An Agenda for Research and Practice in Culturally Relevant Pedagogy
The previous two sections outline the challenges. The design of effective pedagogical approaches should be based on established learning principles (outlined in the previous section) while accounting for the norms of togetherness, fairness, and cooperation; avoiding embarrassment; respecting age-graded authority; and addressing children’s reticence in speaking to adults (outlined in ”The Influence of Culture on Teaching Practices” section of this paper). In response to this challenge, our focus is mainly on adapting pedagogical approaches that respect or build on cultural norms. In addition, we explore approaches to support behavioral change in students. We are open to the possibility that instruction could be improved by attempts to change cultural norms in the classroom. However, we argue that most donor-funded interventions already take this approach, either having teachers act explicitly against social norms or else designing teaching activities with little regard to norms. Our aim is to expand the toolkit available to educators by considering alternative approaches. Below, we first discuss ways to support behavior change in students, increasing their participation and practice of skills; second, we consider ways to re-imagine pedagogy.
How can students be supported to engage more effectively with participatory teaching methods? As discussed in the previous sections, students in many rural agricultural settings are reluctant to speak up and participate in classroom activities. Teachers describe them as lacking the confidence and curiosity to participate. However, we can interpret children’s behavior as fulfilling what they perceive as being their social role—to be quiet and listen to adults. Evidence suggests that the norms of classroom participation can be shifted relatively quickly with sustained effort. For example, the Education Quality Improvement Program-Tanzania (EQUIP-T), a school reading program, used pedagogical approaches, including songs and learning games, to develop preschool children’s social and emotional competencies in 16 weeks; the program reported children’s improved confidence in speaking up during the time period (EQUIP-T, 2017). A preschool program in Ghana (Wolf et al., 2019) encouraged teachers to focus on developing socioemotional learning competencies, including confidence and curiosity. Although this program was successful in improving educational outcomes, encouraging more parental participation in the program reduced its effectiveness. This underscores the potential clash between the values of parents (respect and obedience) and teachers (confidence and curiosity) discussed above.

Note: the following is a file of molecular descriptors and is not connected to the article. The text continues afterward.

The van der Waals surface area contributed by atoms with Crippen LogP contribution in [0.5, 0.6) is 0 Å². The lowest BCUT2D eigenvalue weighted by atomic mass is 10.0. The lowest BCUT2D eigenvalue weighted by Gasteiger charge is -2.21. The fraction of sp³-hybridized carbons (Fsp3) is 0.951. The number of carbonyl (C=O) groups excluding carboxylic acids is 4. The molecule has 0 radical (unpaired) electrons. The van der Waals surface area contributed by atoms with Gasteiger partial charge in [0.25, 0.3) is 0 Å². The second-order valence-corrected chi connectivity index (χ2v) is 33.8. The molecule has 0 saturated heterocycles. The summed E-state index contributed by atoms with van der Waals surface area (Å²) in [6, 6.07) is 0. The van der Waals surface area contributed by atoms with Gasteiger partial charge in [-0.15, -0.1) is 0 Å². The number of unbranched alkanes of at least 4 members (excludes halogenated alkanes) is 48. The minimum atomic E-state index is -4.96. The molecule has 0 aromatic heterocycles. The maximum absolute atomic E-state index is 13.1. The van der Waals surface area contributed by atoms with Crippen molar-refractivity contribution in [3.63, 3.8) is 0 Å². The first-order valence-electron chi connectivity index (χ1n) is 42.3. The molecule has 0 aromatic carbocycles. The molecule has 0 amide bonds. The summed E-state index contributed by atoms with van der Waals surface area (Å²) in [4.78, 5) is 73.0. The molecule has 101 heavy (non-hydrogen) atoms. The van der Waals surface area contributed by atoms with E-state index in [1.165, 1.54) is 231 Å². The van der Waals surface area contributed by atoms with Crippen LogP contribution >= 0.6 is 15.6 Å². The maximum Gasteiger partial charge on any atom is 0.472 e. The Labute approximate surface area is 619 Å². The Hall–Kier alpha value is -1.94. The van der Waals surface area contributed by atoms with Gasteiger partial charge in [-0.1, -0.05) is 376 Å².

Some strategies could be explored to help address this difference in values. First, greater parental involvement in the design of education interventions may help negotiate an approach that is effective and acceptable to both parents and teachers. Alternatively, pupils may become adept at cultural frame switching, akin to that found in bicultural communities (Verkuyten & Pouliasi, 2006). In other words, children may learn to behave one way in the classroom and another way at home. Anecdotally, such frame switching is already common in Tanzania. Additionally, a growing body of work highlights the importance of creating a positive emotional climate in classrooms to support children’s participation in their learning (Randolph et al., 2019). Future research could examine whether a short program of participatory teaching activities and improved classroom climate promotes students’ confidence and curiosity in class and whether such a program has a long-term impact on teaching practices and student learning.